The 307th moved to Guadalcanal in February 1943. From their new location on the largest of the Solomon Islands, group bombers attacked fortified Japanese airfields and shipping installations within the Southwest Pacific.

At Guadalcanal, ground support troops were subject to massive air attacks by enemy bomber and fighter aircraft. On a warm day in March 1943, three waves of Japanese planes blasted the airfield, causing the greatest number of 307th casualties during the war.

On November 11, 1943, the 307th participated in the larges aerial strike of the South Pacific War. In conjunction with United States naval elements, group bombers pounded enemy war and merchant ships at Rabaul, New Guinea. Amidst swarms of Japanese "Zeros" and heavy anti-aircraft fire, 307th aircraft released their bombs, leaving the port of Rabaul in complete ruin.

Throughout the remainder of the war, 307th aircraft continued to cripple the debilitated enemy. Group elements neutralized Japanese forces at Yap, Truk, and Palau islands. Bombing strikes against Japanese shipping centers in the Philippines inhibited the enemy from gaining a further strong hold in the area. An unescorted attack by group aircraft against oil refineries at Balikapan, Borneo, October 3, 1944 helped assure an allied victory in the South Pacific.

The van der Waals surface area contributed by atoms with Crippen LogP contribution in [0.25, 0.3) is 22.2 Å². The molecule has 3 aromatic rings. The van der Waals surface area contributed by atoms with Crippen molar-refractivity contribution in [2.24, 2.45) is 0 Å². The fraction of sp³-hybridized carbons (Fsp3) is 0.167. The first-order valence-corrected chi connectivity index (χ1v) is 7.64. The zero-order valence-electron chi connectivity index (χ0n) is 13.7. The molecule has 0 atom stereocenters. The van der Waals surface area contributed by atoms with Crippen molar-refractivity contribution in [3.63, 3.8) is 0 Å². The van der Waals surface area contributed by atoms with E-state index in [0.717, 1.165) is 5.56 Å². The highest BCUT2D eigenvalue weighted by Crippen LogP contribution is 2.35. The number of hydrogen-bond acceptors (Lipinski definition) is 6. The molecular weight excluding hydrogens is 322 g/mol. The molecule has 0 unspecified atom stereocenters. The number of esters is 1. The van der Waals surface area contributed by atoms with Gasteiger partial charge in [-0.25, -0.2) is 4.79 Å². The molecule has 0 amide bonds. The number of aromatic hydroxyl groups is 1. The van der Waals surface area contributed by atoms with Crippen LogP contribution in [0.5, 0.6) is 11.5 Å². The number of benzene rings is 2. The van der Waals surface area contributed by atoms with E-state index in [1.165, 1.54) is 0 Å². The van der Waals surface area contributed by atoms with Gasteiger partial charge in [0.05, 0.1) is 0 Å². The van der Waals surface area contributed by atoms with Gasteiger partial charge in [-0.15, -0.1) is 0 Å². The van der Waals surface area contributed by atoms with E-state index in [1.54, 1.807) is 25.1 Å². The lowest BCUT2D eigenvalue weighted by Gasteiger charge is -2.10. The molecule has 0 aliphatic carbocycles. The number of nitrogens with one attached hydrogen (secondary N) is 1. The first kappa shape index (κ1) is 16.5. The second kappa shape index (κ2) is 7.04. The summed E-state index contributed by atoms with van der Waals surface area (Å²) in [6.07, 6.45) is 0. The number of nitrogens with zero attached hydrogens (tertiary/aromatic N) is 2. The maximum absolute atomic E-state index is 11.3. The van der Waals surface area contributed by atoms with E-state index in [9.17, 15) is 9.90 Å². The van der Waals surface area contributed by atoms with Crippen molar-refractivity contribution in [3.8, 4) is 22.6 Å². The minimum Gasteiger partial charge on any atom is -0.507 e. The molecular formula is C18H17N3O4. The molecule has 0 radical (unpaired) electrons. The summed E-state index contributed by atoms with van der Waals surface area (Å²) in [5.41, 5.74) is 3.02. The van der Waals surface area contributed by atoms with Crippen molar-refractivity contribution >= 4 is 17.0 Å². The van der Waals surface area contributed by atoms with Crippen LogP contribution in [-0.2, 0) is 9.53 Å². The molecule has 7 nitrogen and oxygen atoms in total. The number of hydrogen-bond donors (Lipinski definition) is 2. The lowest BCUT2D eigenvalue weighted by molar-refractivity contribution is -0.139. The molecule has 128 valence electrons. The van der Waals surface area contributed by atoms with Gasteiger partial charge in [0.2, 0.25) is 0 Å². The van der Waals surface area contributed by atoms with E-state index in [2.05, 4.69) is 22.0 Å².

Following V-J Day in August of 1945, 307th aircraft ferried former American war prisoners from Okinawa to Manila.

No longer needed, the group returned to the states in December 1945 and was subsequently deactivated.
While in the Pacific, the 307th was awarded two Distinguished Unit Citations--one for an air strike against Truk on March 29, 1944 and another for a strike against the refineries at Borneo on October 3, 1944. The group was also awarded the Philippine Presidential Unit Citation for its active role in the Philippines campaign.

With barely time to form cobwebs, the 307th Bombardment Group was reactivated August 4, 1946. Located at MacDill Field, Florida, the group was equipped with huge B-29 Superfortresses and the wing was appropriately designated "Very Heavy."

Strategic Air Command (SAC) then selected the 307th as its first anti-submarine unit in December 1946. Precursor to similar SAC units, the group acted as a "guinea pig" in the development of new anti-sub tactics and operational procedures.

During its training years, the 307th was continually called upon to demonstrate bomber effectiveness. At the 1949 inaugural ceremonies, group bombers led an aerial display honoring incumbent President Harry S. Truman.

The 307th continued to train as an anti-sub unit until war erupted in Korea. In 1950, the group was temporarily assigned to Kadena Airfield on Okinawa. From the Okinawa airfield, group bombers staged attacks against the rapidly advancing communist forces in South Korea.

Word filters through the grapevine that a truce will be signed to end the "Korean Conflict" within twenty-four hours. The B-29's of the 307th are serviced; bombs and ammo loaded, preflighted, and take off for their last bomb run of the conflict. This is the 573rd mission of the conflict for the 307th. Colonel Austin J. Russell of Monett, Missouri led the raid. There will be a full eclipse of the moon before they reach the target. There are thunderstorms over the Yalu River so there will be no fighter opposition this night. The bombs are dropped and the wing returns to Kadena AFB, Okinawa. With this mission the 307th has flown 5,810 sorties and dropped 58,100 tons of high explosives in Korea during the conflict. By mid-1953, United Nations forces had contained the enemy north of the 38th parallel and the war was more or less over.